Accuracy Issues Associated with Satellite Remote Sensing Soil Moisture Data and Their Assimilation

Xiwu Zhan 
NOAA NESDIS Center for Satellite Applications and Research, Camp Springs, MD 20746, USA

Abstract. Satellite remote sensing is widely used for monitoring the changing planet Earth. Many remote sensing data products are being generated and used every day. Among these data products are the microwave remote sensing data of land surface soil moisture.  Soil moisture often limits the exchanges of water and energy between atmosphere and land surface, controls the partitioning of rainfall among evaporation, infiltration and runoff, and impacts vegetation photosynthetic rate and soil microbiologic respiratory activities. Their accuracy plays essential role for the success of their applications. Accurate measurement of this variable across the global land surface is thus required for global water, energy and carbon cycle sciences and many civil and military applications. Currently available satellite soil moisture data products have been generated from the low frequency channel observations of the currently flying microwave sensors (the TRMM Microwave Imager-TMI; Aqua Advanced Microwave Scanning Radiometer-AMSR-E, and Navel Research Lab’s WindSat). However, because of several accuracy issues all of these soil moisture data have not yet been used in operational applications. The most apparent accuracy issue is that the soil moisture data retrievals from the three different sensors are significantly different from each other even when they are retrieved with the same algorithm. This might have been caused by the calibration errors in their brightness temperatures. A Simultaneous Conical-scanning Overpass (SCO) method is  tested to address this issue. Secondly, satellite sensor footprints are usually several orders  larger than the local points where in situ soil moisture measurements for validation are obtained. How to appropriately compare the satellite soil moisture retrievals of large spatial areas with the in situ measurements becomes an important issue. A point-to-pixel mapping approach is examined for a solution of this issue. The third issue is how to handle biases of the soil moisture retrievals from land surface model (LSM) simulations when they are assimilated into the LSM. Existing solutions for this issue are summarized and whether these error-handling strategies are effective or reliable are discussed. Finally general conclusions of this study are presented for users who are interested in satellite soil moisture data assimilation.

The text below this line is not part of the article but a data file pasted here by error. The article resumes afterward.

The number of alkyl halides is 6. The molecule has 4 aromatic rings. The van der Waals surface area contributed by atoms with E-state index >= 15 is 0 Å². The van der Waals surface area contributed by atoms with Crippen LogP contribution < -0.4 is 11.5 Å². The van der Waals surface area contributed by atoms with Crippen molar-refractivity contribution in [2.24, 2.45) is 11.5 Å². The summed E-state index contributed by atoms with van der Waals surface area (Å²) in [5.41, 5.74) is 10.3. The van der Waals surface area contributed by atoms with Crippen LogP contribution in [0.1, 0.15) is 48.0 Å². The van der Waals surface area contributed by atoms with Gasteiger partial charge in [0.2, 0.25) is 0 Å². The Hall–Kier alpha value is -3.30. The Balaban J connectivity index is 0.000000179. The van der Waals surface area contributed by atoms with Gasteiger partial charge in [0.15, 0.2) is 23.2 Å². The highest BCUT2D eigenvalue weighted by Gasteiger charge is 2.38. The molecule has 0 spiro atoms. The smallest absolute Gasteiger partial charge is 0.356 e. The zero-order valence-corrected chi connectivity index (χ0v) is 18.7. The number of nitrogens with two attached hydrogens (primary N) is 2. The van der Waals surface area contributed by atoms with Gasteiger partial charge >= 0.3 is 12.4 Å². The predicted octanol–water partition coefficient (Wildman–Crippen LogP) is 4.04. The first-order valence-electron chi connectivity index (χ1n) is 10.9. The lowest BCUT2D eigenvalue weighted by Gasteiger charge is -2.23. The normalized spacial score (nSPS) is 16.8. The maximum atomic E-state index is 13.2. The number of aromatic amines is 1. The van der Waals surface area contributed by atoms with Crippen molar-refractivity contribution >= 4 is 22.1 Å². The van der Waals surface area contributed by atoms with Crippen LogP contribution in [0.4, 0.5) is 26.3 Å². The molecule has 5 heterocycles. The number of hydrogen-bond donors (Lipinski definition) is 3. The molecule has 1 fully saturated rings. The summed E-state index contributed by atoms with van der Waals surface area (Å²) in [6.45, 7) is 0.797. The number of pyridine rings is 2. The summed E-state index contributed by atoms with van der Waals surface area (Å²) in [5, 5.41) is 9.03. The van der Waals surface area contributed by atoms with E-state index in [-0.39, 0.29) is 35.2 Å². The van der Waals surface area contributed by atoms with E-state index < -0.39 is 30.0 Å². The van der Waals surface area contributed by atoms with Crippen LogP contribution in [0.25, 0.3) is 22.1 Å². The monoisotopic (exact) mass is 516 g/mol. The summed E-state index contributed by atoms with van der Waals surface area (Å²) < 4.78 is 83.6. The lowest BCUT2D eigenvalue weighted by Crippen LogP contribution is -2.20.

Keywords: data accuracy, soil moisture, satellite remote sensing, data assimilation

In: Wan, Y. et al. (eds) Proceeding of the 8th international symposium on spatial accuracy assessment in natural resources and environmental sciences, World Academic Union (Press).

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